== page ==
A nonprofit publication of the Kentucky Center for Public Service Journalism

KU, LG&E install new charging station in Midway to enhance accessibility for electric vehicle drivers

Located in horse and bourbon country between Lexington and Louisville, not far from the capital and less than a mile off of Interstate 64 in Midway is a passing point for travelers on their way to any number of destinations. The town is now bridging the gap in a new way – partnering with Kentucky Utilities to install a new charging station for electric vehicle drivers looking to power up.

Midway Mayor Grayson Vandegrift joined KU representatives last week to unveil the new public charging station, located at 101 East Main Street, in the parking lot just behind City Hall.

“The location of this new charging station will help to build confidence among EV drivers by providing another publicly-accessible station where they can power up,” said David Huff, director of Energy Efficiency and Emerging Technologies for KU and LG&E. “Building this infrastructure expands our utilities’ electric vehicle facilities while also helping the Commonwealth meet the growing needs of EV drivers here in Kentucky and across the region.”

“We are extremely excited to be the host to KU’s newest electric vehicle charging station,” said Vandegrift. “As we look for ways to do our part in creating a more sustainable future, we thank KU for providing further evidence that a small city can have a big voice.”

The charging station is the eighth of 20 public stations KU and its sister utility, Louisville Gas and Electric Company, are installing across their service territories through their Electric Vehicle Charging Station Program.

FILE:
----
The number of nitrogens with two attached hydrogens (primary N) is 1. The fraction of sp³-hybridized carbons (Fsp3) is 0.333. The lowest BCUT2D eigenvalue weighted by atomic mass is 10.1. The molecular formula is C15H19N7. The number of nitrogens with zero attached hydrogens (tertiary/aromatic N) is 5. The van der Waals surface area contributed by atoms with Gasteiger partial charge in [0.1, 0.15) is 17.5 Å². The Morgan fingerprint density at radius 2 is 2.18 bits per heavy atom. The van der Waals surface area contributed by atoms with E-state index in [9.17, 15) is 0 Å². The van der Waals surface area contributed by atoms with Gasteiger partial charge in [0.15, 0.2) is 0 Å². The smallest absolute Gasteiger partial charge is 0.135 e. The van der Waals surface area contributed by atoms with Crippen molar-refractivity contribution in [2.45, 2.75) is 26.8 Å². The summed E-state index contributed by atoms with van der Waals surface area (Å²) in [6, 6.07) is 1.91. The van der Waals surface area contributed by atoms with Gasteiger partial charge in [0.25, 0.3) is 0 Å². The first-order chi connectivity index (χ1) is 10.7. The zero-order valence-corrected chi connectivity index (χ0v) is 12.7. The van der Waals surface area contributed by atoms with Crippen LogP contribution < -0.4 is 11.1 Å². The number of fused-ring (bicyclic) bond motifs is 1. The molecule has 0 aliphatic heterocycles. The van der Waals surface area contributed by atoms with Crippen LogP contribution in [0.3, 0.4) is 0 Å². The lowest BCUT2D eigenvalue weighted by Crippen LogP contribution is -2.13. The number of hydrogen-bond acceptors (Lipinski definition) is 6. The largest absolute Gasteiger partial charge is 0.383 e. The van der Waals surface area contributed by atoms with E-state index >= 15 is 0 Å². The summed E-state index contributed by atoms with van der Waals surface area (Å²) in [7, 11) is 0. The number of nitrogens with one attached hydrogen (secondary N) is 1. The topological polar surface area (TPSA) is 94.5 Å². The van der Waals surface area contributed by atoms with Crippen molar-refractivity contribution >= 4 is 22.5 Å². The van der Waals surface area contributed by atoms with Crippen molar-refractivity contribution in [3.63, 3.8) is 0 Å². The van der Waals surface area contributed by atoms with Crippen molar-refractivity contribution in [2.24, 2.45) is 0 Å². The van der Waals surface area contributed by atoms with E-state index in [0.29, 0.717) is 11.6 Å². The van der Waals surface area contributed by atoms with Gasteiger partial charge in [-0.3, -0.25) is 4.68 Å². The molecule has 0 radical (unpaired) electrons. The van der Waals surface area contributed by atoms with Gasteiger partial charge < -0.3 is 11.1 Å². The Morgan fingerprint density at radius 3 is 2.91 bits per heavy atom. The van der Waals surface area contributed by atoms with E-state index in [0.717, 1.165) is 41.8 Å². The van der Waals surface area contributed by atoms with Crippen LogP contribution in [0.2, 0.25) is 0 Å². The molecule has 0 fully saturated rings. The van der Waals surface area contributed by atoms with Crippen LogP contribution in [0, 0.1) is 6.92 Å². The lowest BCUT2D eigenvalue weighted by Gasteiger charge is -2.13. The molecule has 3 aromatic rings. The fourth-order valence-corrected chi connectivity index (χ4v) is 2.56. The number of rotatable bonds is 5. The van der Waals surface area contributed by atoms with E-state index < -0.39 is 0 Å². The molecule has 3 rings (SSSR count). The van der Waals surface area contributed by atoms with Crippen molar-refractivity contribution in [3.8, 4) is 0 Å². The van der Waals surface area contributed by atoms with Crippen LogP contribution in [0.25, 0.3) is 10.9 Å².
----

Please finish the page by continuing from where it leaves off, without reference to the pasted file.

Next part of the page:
KU operates, through the same program, two other publicly-accessible charging stations, both in Lexington. One of the charging stations is in the customer parking lot at its general office on Quality Street; the other is in the 100 block of East High Street. LG&E operates an additional five public charging stations within the Louisville area. The utilities continue to evaluate potential locations for additional public charging stations across their service territories.

Electric vehicle drivers who use the charging stations will pay an hourly fee. While exact fees and taxes will vary depending on the location of each station, the average rate is about $3 per hour.

The stations are equipped with safety features, which include charging plugs that lock in the stand when not in use. They also have digital display screens and quick-pay options for a low effort customer experience.

Through the utilities’ program, commercial customers also can host electric vehicle charging stations at their locations for public or private use. Yum! Brands became the utilities’ first commercial customer to host charging stations at its Louisville campus for its employees, followed by Louisville’s newest Hilton Garden Inn.

Visit lge-ku.com for more information.

From Kentucky Utilities

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